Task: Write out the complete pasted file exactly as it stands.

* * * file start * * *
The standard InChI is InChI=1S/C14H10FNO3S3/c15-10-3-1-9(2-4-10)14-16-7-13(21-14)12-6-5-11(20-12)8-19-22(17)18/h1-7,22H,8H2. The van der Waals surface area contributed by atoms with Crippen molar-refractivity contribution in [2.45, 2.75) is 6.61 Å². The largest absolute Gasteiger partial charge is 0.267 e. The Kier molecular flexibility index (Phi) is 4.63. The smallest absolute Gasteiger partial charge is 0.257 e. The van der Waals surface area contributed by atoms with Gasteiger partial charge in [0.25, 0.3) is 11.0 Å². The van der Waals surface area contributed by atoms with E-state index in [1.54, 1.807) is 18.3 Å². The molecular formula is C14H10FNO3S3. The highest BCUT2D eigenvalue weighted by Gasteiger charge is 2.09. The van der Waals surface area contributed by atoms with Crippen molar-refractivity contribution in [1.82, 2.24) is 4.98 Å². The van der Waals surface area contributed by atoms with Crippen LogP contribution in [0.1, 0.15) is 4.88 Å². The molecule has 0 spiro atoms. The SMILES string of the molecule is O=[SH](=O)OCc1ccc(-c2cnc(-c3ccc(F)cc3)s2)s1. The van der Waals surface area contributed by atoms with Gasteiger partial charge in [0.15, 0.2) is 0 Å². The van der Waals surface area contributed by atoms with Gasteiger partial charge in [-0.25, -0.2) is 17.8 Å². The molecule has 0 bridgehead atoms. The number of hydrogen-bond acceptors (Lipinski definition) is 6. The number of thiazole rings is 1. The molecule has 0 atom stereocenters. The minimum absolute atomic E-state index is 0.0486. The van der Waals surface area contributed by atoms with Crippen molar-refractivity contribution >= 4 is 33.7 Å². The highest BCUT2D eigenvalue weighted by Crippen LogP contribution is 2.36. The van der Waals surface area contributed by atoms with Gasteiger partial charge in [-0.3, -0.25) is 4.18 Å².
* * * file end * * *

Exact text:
The standard InChI is InChI=1S/C14H10FNO3S3/c15-10-3-1-9(2-4-10)14-16-7-13(21-14)12-6-5-11(20-12)8-19-22(17)18/h1-7,22H,8H2. The van der Waals surface area contributed by atoms with Crippen molar-refractivity contribution in [2.45, 2.75) is 6.61 Å². The largest absolute Gasteiger partial charge is 0.267 e. The Kier molecular flexibility index (Phi) is 4.63. The smallest absolute Gasteiger partial charge is 0.257 e. The van der Waals surface area contributed by atoms with Gasteiger partial charge in [0.25, 0.3) is 11.0 Å². The van der Waals surface area contributed by atoms with E-state index in [1.54, 1.807) is 18.3 Å². The molecular formula is C14H10FNO3S3. The highest BCUT2D eigenvalue weighted by Gasteiger charge is 2.09. The van der Waals surface area contributed by atoms with Crippen molar-refractivity contribution in [1.82, 2.24) is 4.98 Å². The van der Waals surface area contributed by atoms with Crippen LogP contribution in [0.1, 0.15) is 4.88 Å². The molecule has 0 spiro atoms. The SMILES string of the molecule is O=[SH](=O)OCc1ccc(-c2cnc(-c3ccc(F)cc3)s2)s1. The van der Waals surface area contributed by atoms with Gasteiger partial charge in [0.15, 0.2) is 0 Å². The van der Waals surface area contributed by atoms with Gasteiger partial charge in [-0.25, -0.2) is 17.8 Å². The molecule has 0 bridgehead atoms. The number of hydrogen-bond acceptors (Lipinski definition) is 6. The number of thiazole rings is 1. The molecule has 0 atom stereocenters. The minimum absolute atomic E-state index is 0.0486. The van der Waals surface area contributed by atoms with Crippen molar-refractivity contribution >= 4 is 33.7 Å². The highest BCUT2D eigenvalue weighted by Crippen LogP contribution is 2.36. The van der Waals surface area contributed by atoms with Gasteiger partial charge in [-0.3, -0.25) is 4.18 Å².